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The main giveaways are:

  • Welsh, as in Welsh Lane or Welsh Way
  • Drove or Drovers, as in The Drovers Arms.  (But watch out for the numerous 'droves' in East Anglia, which are drainage ditches into The Wash.)
  • Similarly The Black Ox, after the beast and/or the famous bank.
  • Drift, an old word for ‘drove’ – the Banbury Lane is also called The Driftway.  
  • Any name with the prefix ‘Ox-’, e.g. Oxford, Oxbridge, Oxpen.
  • Halfpenny Green, Field, Patch, Meadow etc.  One halfpenny a beast was the usual charge for accommodation overnight 
  • Bullock Lane, Bullock Way.  Most of the trade was in bullocks
  • More unlikely names with connections to beasts, e.g. ship (often a corruption of 'sheep') and cat (from 'cattle').  Strangest is rother-, which meant a horned beast, usually cattle. (Unfortunately there are some rother-s with different derivations, so not completely reliable.)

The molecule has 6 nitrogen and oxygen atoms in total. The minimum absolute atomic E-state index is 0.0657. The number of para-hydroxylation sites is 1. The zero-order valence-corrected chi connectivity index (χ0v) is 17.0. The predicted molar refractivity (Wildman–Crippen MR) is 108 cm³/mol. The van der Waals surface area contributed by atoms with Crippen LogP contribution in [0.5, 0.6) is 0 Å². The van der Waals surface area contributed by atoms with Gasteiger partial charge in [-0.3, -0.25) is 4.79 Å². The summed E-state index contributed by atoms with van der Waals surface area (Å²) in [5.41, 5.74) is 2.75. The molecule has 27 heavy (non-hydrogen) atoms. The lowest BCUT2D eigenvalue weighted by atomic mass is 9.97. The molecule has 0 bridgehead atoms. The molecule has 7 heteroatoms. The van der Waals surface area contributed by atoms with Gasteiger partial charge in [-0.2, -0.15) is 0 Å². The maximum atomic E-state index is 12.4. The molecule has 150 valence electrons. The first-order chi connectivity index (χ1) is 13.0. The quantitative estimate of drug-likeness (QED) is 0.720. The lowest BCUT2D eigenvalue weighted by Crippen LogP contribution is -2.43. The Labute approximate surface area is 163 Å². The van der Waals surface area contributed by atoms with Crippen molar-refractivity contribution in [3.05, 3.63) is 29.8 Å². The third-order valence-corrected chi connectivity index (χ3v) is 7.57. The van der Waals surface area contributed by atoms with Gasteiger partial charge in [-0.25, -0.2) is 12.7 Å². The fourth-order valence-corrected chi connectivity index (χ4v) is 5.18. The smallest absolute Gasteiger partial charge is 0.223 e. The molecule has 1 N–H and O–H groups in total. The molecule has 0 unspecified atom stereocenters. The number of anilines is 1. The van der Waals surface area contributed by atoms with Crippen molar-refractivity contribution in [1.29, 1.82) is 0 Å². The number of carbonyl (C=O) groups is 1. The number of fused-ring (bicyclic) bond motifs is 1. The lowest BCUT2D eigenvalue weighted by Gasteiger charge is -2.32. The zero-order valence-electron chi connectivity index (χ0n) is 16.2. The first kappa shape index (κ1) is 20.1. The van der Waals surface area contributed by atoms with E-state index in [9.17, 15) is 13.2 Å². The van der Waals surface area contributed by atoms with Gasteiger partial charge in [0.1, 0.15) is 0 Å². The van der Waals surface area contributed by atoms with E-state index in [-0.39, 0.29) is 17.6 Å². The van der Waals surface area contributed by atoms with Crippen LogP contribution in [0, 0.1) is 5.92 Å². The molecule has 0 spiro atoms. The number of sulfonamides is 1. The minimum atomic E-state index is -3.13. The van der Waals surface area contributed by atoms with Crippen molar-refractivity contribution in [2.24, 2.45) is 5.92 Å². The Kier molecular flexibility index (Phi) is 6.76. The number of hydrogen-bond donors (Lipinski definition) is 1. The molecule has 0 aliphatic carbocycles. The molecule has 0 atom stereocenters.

• Stocks or Stockings, the names of farms where stock could be fed and watered.
  • London or Smithfield, the ultimate destinations – there’s a ‘Smithfield Road’ in Builth Wells, 200 miles from London.
  • Little London: there are over 200 around the country, and more are being found, mostly on the edge of old villages.  Could these (fields, or dwellings with fields attached) have been named by their owners to tempt Welshman to put their cattle/sheep there overnight?
  • Coldharbour, an unmanned shelter where drovers could hide from wild weather
  • Runt, an epithet for the Welsh Blacks, which were half the size of some English breeds.
  • Lane or Way, the most common indicators of all.  
Place-names image 1
Drift Lane, Wroxton, Banbury
Place-names image 2
Drovers Arms, Epynt, Wales
Place-names image 3
Upper Boddington
Place-names image 4
Halfpenny Field, Painscastle